Recent Comments

    ‘Forever Let Us Hold Our Banner High’

    By Dr. Bill Lipsky–

    Green carnations. Red neckties. Violet corsages. Colors and symbols used for many years by gay men and lesbians, often strangers in the night, to identify each other across a crowded room or in a public place. Until Gilbert Baker created the Rainbow Flag in 1978, however, there was no single emblem or icon to join LGBT+ people as members of a world-wide community, wherever they might be, much less one that validated and honored them everywhere.

    Baker grew up in Parsons, Kansas, not far from the famous barnyard, which actually was in Culver City, where Dorothy Gale allegedly first sang “Over the Rainbow.” Because he was drawn to art and fashion as a child, not to cows and corn like his peers, he did not exactly fit into their bucolic world.

    His chance to follow the yellow brick road came in 1970, when he was drafted into the army. Stationed in San Francisco, where he served as a medic, he found the welcoming community he sought. After his honorable discharge in 1972, Baker stayed in the city. He became involved with the social and political causes of the time, using his artistry to create banners for anti-war protests and pro-gay marches.

    No one combined sequined couture and street theater to greater effect than Gilbert, so in 1978, when he was asked to create a visual affirmation of San Francisco’s LGBT+ communities, he was ready. His simple and elegant solution: a banner with eight equal stripes to show our unity, our diversity and the sources of our strength.

    Although others helped him to dye the material, Baker sewed the original flag himself. Each of the eight stripes represented a different quality. From top to bottom they were pink (sexuality), red (life), orange (healing), yellow (sunlight), green (nature), turquoise (magic), indigo/blue (serenity), and violet (spirit).

    Gilbert displayed his newly created banner publicly from the flagpoles in United Nations Plaza for the first time on June 25, 1978, for the San Francisco Gay Freedom Day Parade. “When it went up and the wind finally took it out of my hands, it blew my mind,” he remembered later. “I saw immediately how everyone around me owned the flag. I thought, ‘It’s better than I ever dreamed.'”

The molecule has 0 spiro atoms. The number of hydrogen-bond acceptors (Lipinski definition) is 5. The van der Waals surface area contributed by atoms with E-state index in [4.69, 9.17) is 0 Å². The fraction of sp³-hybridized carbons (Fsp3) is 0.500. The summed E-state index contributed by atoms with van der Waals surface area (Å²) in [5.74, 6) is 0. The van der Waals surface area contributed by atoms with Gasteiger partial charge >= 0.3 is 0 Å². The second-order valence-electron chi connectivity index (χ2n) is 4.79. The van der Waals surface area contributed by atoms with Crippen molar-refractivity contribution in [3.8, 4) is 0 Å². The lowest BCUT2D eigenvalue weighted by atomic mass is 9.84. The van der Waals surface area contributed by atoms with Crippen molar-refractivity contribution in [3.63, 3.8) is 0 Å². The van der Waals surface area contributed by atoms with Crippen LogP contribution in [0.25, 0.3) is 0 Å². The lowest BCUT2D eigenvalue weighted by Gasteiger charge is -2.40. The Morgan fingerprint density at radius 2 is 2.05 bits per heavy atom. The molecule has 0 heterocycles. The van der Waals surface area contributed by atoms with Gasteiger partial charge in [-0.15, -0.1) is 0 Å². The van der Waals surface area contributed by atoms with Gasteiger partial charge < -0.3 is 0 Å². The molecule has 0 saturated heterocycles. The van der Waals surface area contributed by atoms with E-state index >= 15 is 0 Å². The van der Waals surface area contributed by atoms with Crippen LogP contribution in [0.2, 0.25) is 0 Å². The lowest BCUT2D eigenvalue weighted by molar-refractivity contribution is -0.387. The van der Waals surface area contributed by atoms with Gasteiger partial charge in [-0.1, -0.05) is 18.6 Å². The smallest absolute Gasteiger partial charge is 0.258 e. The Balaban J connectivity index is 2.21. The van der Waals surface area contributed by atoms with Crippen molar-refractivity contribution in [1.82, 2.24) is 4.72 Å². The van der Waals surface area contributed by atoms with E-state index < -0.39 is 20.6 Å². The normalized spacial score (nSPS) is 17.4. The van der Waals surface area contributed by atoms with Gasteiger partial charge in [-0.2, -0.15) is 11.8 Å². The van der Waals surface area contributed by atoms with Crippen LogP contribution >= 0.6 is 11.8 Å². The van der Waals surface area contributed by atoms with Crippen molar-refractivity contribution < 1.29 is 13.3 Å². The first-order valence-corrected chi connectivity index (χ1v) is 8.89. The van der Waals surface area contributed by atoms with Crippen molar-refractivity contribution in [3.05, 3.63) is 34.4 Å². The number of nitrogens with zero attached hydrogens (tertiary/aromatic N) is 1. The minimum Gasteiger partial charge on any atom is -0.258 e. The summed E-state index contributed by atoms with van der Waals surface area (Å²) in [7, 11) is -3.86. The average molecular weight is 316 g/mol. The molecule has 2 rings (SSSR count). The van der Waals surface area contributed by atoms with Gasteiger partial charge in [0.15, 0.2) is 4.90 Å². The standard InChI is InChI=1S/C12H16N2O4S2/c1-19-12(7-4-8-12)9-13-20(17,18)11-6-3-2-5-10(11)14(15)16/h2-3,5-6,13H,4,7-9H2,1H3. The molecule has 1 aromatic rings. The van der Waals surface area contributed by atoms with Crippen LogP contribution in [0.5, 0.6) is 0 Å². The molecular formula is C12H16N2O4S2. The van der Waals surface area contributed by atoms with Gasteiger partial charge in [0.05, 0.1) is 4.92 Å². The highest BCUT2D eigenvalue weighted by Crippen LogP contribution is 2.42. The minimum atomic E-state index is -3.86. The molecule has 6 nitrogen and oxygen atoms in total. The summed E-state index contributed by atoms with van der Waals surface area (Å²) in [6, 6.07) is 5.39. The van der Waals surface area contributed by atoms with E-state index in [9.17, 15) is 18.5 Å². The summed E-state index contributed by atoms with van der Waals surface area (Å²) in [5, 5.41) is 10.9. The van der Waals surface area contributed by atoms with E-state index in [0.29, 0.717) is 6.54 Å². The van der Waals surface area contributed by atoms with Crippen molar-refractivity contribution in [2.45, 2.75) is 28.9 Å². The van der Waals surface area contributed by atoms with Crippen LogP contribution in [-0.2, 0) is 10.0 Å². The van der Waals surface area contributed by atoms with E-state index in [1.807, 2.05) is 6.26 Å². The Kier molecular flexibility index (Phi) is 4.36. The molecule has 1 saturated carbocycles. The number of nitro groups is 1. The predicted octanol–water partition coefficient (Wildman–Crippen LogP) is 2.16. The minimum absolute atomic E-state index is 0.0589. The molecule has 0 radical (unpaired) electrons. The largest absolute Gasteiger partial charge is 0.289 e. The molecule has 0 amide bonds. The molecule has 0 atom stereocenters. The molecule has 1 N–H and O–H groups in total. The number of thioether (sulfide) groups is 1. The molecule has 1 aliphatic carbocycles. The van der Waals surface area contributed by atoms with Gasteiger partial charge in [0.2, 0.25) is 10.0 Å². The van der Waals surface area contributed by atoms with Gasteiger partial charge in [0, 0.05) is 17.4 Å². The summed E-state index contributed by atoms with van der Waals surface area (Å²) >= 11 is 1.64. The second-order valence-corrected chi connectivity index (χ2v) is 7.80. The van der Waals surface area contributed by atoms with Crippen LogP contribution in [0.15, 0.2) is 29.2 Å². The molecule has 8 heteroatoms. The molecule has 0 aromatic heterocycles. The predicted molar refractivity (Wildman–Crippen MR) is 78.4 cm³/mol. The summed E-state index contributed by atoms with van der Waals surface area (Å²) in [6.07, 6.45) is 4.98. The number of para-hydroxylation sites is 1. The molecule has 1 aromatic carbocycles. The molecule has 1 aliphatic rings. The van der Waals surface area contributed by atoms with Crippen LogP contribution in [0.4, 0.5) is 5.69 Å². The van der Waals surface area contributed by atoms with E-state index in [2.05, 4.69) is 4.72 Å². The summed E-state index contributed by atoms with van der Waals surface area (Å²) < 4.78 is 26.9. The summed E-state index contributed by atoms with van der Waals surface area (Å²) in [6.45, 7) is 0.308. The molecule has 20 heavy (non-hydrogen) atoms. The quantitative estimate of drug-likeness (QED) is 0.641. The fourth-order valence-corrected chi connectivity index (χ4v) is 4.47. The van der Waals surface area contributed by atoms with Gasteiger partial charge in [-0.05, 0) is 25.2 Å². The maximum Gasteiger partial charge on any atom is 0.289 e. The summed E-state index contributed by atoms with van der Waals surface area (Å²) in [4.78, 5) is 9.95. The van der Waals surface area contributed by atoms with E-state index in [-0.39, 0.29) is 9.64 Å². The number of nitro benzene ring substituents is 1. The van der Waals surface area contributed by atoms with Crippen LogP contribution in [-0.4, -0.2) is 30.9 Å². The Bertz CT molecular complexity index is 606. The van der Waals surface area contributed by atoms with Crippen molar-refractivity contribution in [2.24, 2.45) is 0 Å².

After Harvey Milk’s assassination in November 1978, the parade committee voted to adopt the new rainbow flag as a symbol of the community’s unity and strength, not only in joy but also in adversity. The pink stripe was dropped when, according to Baker, his flag manufacturer “ran out of pink dye.” The violet band was removed so that the flag could be displayed evenly along the parade route, three colors on each side of the street.

    In 1989, the International Congress of Flag Makers recognized the Rainbow Flag. Today, many variations of the flag exist. Some people add a black stripe to honor those lost to AIDS. There also are versions with different colored stripes or symbols added to represent bisexual people, transgender people, pansexuals, asexuals, bears, lesbians, genderfluid pride, leather pride, trigenders and other communities within our community. All follow Baker’s original design, but only his universally unites us all.

    Although the debut of Gilbert’s flag may be the first among firsts for Pride, every San Francisco parade has had at least one, including:

    1972 – first politician to participate in the parade: San Francisco County Sheriff Richard Hongisto, the first sheriff to hire lesbian and gay deputies

    1973 – first community banners

    1974 – first empress to ride in the parade on an elephant

    1975 – first time the parade was the largest in the U.S.

    1976 – first mayoral proclamation, issued by George Moscone

    1978 – first appearance of Gay Freedom Day Marching Band; first time Dykes on Bikes led the parade

    1979 – first time rainbow flags lined Market Street

    1984 – first nationwide theme

    1985 – first time a U.S. senator, Alan Cranston, spoke at a pride celebration anywhere in the country

    1988 – first time a San Francisco Mayor, Art Agnos, rode the parade; first time the parade started in the Castro

    1995 – after several name changes, first time the event officially became the San Francisco Lesbian Gay Bisexual Transgender Pride Celebration, now known simply as Pride

    1996 – first time a Catholic church, Most Holy Redeemer, participated in a pride parade anywhere in the world

    2001 — first time a Muslim contingent participated in any pride parade

    2005 – first time crowd estimated at more than 1,000,000 people

    2015 – first grand celebration of same-sex marriage

    2019 – celebration of the golden anniversary of Stonewall

    Today there are annual pride celebrations on every continent except Antarctica, including Cape Town Pride in South Africa; Pride Parade Brasilia, Brazil; Istanbul LGBT Pride Festival and Parade, Turkey; Sofia Pride in Bulgaria; the Tel Aviv Pride Parade in Israel; the Tokyo Pride Parade in Japan; Bali Pride in Indonesia; Warsaw Equality Pride in Poland; and many others. Pride now is worldwide. Gilbert’s Rainbow Flag is part of all of them.

    As we remember how far we have come and as we celebrate the ascendance of love this year, we also need to remember what we yet have to achieve. Although 25 of the world’s 195 countries now recognize marriage equality, same-sex intimacy between consenting adults is still illegal in more than 70 of them; 11 prescribe the death penalty for homosexuality.

    Bill Lipsky, Ph.D., author of “Gay and Lesbian San Francisco” (2006), is a member of the Rainbow Honor Walk board of directors.